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French Prosecutors Seeking €40K in Fines from Execs Teufelberger and Bodner

  • Jason GlatzerJason Glatzer
French Prosecutors Seeking €40K in Fines from Execs Teufelberger and Bodner 0001

According a report by GamingIntelligence, a French court has recommended that €40,000 in fines be handed down to co-Chief Executive Officers Norbert Teufelberger and Manfred Bodner for the group's activities in France prior the adoption of the gambling legislation in force today.

Teufelberger and Bodner are being charged with iGaming violations by a court in the commune of Nanterre (12 km outside of Paris), with violations that date back over a decade ago when the group offered betting services to France's citizens.

Although the original complainants French monopoly operators La Française des Jeux (FDJ) and Pari-Mutuel Urbain (PMU) have withdrawn their complaints, the case is still being pursued by France's public prosecutor.

The charges include violating French law by illegally offering iGaming products by illegally receiving bets on sporting events and horse racing as well as advertising to French players between 2003 and 2005.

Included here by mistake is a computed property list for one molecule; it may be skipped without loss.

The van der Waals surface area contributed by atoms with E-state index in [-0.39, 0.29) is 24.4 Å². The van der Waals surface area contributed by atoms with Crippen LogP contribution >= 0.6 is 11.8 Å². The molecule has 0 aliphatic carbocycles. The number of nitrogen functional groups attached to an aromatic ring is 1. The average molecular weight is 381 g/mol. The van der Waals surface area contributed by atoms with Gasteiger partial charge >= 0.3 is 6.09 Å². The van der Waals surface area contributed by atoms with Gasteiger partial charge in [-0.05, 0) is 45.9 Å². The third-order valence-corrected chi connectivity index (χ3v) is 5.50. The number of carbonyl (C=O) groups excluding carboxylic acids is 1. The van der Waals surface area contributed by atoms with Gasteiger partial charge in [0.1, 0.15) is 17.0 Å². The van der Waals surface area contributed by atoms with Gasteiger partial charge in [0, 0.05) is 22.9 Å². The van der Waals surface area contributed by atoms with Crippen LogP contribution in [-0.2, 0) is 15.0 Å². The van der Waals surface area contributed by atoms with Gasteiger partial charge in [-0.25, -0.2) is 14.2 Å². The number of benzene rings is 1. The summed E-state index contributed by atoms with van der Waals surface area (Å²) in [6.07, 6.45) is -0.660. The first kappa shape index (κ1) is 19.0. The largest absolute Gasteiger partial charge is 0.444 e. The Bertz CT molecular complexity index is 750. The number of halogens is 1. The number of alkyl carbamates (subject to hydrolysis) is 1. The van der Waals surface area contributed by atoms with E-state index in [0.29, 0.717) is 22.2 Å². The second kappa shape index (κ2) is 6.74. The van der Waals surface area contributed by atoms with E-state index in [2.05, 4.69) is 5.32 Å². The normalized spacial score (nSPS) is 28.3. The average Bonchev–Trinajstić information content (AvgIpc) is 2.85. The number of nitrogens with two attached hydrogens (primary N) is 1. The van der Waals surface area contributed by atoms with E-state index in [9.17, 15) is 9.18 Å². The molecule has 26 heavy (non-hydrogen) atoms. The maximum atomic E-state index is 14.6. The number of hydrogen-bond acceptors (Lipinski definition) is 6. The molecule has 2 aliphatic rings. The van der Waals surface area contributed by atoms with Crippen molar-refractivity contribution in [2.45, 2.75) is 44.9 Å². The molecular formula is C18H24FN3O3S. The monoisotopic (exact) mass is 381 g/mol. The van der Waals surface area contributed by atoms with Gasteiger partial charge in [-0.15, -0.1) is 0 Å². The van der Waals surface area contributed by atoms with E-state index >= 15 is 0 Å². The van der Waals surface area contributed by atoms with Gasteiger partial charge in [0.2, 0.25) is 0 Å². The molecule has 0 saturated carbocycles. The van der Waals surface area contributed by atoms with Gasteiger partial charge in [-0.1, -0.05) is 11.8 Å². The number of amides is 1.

This case dates back to September 2006, when French authorities arrested Teufelberger and Bodner during a press conference unveiling their sponsorship of a soccer team from Monaco.

It took almost seven years for French prosecutors to charge the pair with the case to be originally heard in Sept. 2013. The case was then rescheduled to Apr. 2014 due to the pair missing the original hearing due to a miscommunication.

Interestingly enough, when the French gaming market became regulated, bwin was the first company to receive an iGaming license in June 2010, which led many to believe that charges would never be filed.

The group has been consistent with its views of Teufelberger's and Bodner's innocence, citing that the company has always remained compliant with EU law along with the charges being brought based off an antiquated 19th century French law.

The European Commission may also agree with's stance, suggesting in a 2006 opinion that there should not have been restrictions on the free movement of gambling services since both FDJ and PMU were also advertising during that period.

France is not the only country where executives have experienced problems. In November 2013, Belgian authorities detained Teufelberger for the group's operations in the Belgian market since 2012 without a regulatory license that gaming operators like PokerStars have legally obtained.

The case is expected to continue in French courts for a few weeks. Stay tuned at PokerNews for more developments as they happen.

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